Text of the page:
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Visiting Athens’ Striking Stoa of Attalos

The Stoa of Attalos is part of the historical Ancient Agora site in the centre of Athens, built around 150 BC by the king of Pergamon Attalos II, as a gift to the city.  It is an impressively large building that spans over two levels and highlights Hellenistic architecture at its best. The ground level is inspired by the Doric style and the first floor is Ionic. The building features walls made of limestone, the facade was created using marble from Mount Penteli, and the roof is covered with tiles.

This glorious building was once a cultural, social, and commercial hub, housing all kinds of shops leased by the State of Athens, and is described as an “ancient shopping centre,” and a busy spot where Athenians gathered socially to catch up with other locals while doing a spot of shopping.

The Stoa of Attalos is said to have been home to 21 shops (on each floor) lining the western wall. Visitors are able to get an idea of life during ancient Athens times through the vast collection of everyday objects which were unearthed during recent excavations.

Facts About Stoa of Attalos 

-The Stoa’s dimensions are 115 by 20 meters wide (377 by 65 feet wide).

-There were five Stoas connected to the Agora and the Stoa of Attalos was named after King Attalos II of Pergamon who reigned from 159-138 BC.

-A second Stoa, the Stoa of Eumenes II, was built by the brother of Attalos, on the southern side of the Acropolis.

-The Stoa was open at either end on the ground floor, with a wall running along the western side on each floor with windows and doors leading to 21 small rooms.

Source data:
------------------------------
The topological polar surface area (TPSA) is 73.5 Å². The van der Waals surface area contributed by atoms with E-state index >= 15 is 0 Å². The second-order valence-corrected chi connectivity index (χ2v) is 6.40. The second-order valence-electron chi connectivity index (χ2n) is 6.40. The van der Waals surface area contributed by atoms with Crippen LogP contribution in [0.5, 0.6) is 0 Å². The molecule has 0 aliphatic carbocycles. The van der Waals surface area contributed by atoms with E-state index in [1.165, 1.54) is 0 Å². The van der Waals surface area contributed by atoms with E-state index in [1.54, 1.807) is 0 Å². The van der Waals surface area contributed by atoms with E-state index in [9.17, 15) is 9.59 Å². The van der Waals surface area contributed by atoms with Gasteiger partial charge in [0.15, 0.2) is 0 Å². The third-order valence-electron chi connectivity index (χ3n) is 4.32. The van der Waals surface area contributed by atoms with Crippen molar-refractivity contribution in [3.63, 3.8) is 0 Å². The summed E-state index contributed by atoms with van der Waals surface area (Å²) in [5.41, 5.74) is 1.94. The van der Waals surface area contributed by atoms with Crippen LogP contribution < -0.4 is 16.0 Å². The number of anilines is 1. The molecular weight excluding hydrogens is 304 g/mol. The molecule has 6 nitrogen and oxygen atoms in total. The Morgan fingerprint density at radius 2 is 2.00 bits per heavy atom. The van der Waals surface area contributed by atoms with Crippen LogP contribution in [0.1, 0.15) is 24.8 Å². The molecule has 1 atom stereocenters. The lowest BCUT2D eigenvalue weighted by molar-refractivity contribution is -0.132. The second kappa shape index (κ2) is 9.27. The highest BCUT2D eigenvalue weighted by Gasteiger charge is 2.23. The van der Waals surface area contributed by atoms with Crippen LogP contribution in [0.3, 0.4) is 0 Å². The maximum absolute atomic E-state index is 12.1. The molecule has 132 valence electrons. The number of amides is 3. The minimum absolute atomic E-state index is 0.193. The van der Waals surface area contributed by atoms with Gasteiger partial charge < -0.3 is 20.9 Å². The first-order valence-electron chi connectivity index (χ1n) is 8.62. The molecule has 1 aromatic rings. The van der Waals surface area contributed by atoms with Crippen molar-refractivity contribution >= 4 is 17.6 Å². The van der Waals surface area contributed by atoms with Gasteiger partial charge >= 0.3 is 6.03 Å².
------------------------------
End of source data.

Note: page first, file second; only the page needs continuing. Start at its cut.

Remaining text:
The Museum Gallery 

The exhibition in the Museum gallery is home to archaeological finds from the excavations made by the American School of Classical Studies in the area and dates from the Neolithic to the Post-byzantine and Ottoman periods. The Museum exhibition is organised in chronological and thematic units that reveal aspects of the public and private life in ancient Athens.

Here you will find an interesting collection of artifacts on display including marble statues, parts of columns, coins, ceramic vases, pottery, items of daily use, and there is an ancient ballot box and a ‘klepsydra’ which was a water clock used for timing public speakers in the courthouses.

Also look out for a giant statue of the god Apollo, a large statue of a female figure (goddess or queen), the tomb of a young girl that dates from the Geometric times, and a bronze Spartan shield that the Athenians took as a war prize in the Battle of Sfaktiria (425 BC).

Getting there

The Stoa of Attalos is situated below the Acropolis and within the Ancient Agora in the heart of Athens. The main entrance to the Stoa is Adrianou Street which is about 700 meters from Syntagma Square. There is a smaller entrance from Thisseion Square. The nearest Metro station is Thisseion or Monastiraki.

Source: Insights Greece